Begat: The King James Bible and the English Language David Crystal

Oxford, pp.336, 14.99

The only thing I can remember about a Tesco advertisement on the television the other night is the line: ‘No rest for the wicked.’ It was meant ironically, of course.… Read more

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Amid the encircling gloom

4 September 2010
The Masque of Africa: Glimpses of African Belief V. S. Naipaul

Picador, pp.325, 20

Africa is the setting for several of V. S. Naipaul’s finest fictional stories — In a Free State, A Bend in the River, Half a Life. Africa is the setting… Read more

Physical and spiritual decay

7 July 2010
The Misogynist Piers Paul Read

Bloomsbury, pp.257, 16.99

The most striking thing about Piers Paul Read’s early novels was their characters’ susceptibility to physical decay. The most striking thing about Piers Paul Read’s early novels was their characters’… Read more

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Mystery of the empty tomb

2 June 2010
Newman’s Unquiet Grave: The Reluctant Saint John Cornwell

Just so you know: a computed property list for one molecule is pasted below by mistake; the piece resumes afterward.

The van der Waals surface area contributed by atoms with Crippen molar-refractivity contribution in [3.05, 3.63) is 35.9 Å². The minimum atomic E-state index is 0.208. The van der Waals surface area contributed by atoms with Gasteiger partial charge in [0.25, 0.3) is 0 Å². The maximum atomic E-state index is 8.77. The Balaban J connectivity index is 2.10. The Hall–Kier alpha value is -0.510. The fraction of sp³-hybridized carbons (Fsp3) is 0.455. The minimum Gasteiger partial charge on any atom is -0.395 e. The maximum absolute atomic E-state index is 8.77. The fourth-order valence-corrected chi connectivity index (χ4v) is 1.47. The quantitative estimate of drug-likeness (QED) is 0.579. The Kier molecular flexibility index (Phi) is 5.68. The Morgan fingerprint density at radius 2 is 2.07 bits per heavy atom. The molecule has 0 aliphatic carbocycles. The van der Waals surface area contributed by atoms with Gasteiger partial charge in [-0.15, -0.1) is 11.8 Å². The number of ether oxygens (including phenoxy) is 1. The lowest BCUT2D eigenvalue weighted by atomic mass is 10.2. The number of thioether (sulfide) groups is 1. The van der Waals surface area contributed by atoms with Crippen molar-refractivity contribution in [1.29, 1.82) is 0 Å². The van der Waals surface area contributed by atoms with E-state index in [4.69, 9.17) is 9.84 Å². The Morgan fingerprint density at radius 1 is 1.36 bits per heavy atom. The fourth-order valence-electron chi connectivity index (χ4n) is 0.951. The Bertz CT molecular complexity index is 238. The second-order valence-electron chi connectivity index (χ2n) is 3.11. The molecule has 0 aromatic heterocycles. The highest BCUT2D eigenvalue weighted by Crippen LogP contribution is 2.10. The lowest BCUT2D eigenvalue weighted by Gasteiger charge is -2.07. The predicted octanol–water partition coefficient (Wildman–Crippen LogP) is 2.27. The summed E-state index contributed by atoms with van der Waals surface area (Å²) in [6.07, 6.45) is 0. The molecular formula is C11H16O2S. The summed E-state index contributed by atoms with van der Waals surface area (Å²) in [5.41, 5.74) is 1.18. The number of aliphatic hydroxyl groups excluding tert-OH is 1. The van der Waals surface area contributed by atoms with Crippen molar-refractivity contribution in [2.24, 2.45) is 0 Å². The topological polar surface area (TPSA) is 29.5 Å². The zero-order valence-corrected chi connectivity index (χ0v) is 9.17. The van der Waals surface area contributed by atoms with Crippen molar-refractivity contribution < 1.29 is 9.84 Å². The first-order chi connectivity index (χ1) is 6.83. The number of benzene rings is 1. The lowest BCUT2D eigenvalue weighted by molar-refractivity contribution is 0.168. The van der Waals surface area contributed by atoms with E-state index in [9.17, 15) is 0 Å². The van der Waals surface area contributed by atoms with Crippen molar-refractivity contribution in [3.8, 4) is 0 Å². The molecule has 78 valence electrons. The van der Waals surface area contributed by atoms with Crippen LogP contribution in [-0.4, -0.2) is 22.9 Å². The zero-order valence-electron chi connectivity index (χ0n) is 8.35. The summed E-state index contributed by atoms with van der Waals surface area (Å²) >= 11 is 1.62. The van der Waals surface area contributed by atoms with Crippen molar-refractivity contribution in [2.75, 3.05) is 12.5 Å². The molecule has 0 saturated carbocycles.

Continuum, pp.273, 18.99

John Henry Newman was an electrifying personality who has attracted numerous biographers and commentators. John Cornwell, in his excellent guided tour around this well-ploughed field, recalls the young woman in… Read more

Robbing Peter to pay Paul

2 June 2010
The New Testament Rabbi Sidney Brichto (translator)

Sinclair-Stevenson, pp.480, 20

Two hundred years ago Jeremy Bentham wrote a tract which purported to demonstrate that the Christian religion was in effect manufactured by St Paul and not by Jesus. This was… Read more

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Not every aspect pleases

2 June 2010
The Making of the British Landscape Francis Pryor

Allen Lane, pp.848, 30

Half a century ago I read W. G. Hoskins’s book, The Making of the English Landscape, when it first came out. It was for me an eye-opener, as it was… Read more